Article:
Making all of this new content discoverable via search and monetizable (usually via advertising) thus became the core problem where the lion's share of profits flowed, and Google became the icon of the web.
The downside of this is that because the premise of the web is about abstracting out hardware and OS specificity, browsers are prone to crashing, slowdowns and sub-optimal performance. Very little about the web screams out "great design" or "magical user experience."
Enter Apple. It brought back a fundamental appreciation of the goodness of "native" experiences built around deeply integrated hardware, software and service platforms.
Equally important, Apple's emphasis on outcomes over attributes led it to marry design, technology and liberal arts in ways that brought humans into the center of the computing equation, such that for many, an iPhone, iPod Touch or iPad is the most "personal" computer they have ever owned.
The success of Apple in this regard is best appreciated by how it took a touch-based interfacing model and made it seamless and invisible across different device types and interaction methods. Touch facilitated the emotional bond that users have with their iPhones, iPads and the like. Touch is one of the human senses, after all.
Thus, it's little surprise that the lion's share of profits in the post-PC computing space are flowing to the company that is delivering the best, most human-centric user experience: Apple.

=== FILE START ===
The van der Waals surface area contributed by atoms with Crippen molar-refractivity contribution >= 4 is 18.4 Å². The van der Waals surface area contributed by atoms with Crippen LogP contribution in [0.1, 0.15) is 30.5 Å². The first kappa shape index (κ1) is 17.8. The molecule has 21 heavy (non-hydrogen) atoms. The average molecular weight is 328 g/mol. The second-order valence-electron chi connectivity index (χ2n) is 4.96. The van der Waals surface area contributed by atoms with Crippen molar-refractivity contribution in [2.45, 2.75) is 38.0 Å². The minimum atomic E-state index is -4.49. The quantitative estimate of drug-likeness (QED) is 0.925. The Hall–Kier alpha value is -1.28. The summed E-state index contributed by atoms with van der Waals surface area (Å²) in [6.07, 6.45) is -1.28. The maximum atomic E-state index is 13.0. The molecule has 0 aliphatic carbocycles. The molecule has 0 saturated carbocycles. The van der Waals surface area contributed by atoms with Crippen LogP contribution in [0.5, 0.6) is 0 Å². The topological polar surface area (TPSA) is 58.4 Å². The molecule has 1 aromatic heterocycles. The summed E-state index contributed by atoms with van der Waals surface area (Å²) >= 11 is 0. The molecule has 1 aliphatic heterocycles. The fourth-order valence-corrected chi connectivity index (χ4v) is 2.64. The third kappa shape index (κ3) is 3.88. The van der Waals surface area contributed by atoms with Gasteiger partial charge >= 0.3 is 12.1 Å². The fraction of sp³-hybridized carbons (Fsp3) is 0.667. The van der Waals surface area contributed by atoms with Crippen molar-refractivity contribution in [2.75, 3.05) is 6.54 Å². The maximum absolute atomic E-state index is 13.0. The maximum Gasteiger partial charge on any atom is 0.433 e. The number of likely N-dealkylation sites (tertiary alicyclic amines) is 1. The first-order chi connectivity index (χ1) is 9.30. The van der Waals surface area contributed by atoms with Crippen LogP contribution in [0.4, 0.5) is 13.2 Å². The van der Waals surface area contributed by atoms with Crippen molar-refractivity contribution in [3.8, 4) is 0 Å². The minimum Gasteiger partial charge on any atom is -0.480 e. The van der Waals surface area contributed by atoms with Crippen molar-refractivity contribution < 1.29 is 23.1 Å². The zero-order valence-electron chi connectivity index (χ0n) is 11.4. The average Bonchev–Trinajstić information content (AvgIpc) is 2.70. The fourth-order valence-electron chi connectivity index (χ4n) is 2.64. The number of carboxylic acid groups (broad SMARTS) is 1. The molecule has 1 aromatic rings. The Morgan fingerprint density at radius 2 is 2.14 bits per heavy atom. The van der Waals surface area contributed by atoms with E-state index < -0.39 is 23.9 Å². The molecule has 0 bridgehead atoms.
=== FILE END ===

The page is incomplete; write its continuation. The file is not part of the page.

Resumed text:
Now, Apple is opening a second formal interface into iOS through Siri, a voice-based helper system that is enmeshed in the land of artificial intelligence and automated agents. This was noted by Daring Fireball's John Gruber in an excellent analysis of the iPhone 4S:
... Siri is indicative of an AI-focused ambition that Apple hasn't shown since before Steve Jobs returned to the company. Prior to Siri, iOS struck me being designed to make it easy for us to do things. Siri is designed to do things for us.
Once again, Apple is looking to one of the human senses — this time, sound — to provide a window for users into computing. While many look at Siri as a concept that's bound to fail, if Apple gets Siri right, it could become even more transformational than touch — particularly as Siri's dictionary, grammar and contextual understanding grow.
Taken together, a new picture of the evolution of computing starts to emerge. An industry that was once defined by the singular goal of achieving power (the mainframe era), morphed over time into the noble ambition of achieving ubiquity via the "PC on every desktop" era. It then evolved into the ideal of universality, vis-à-vis the universal access model of the web, which in turn was aided by lots of free, ad-supported sites and services. Now, human-centricity is emerging as the raison d'être for computing, and it seems clear that the inmates will never run the asylum again. That may quite possibly be the greatest legacy of Steve Jobs.
Do technology revolutions drive economic revolutions?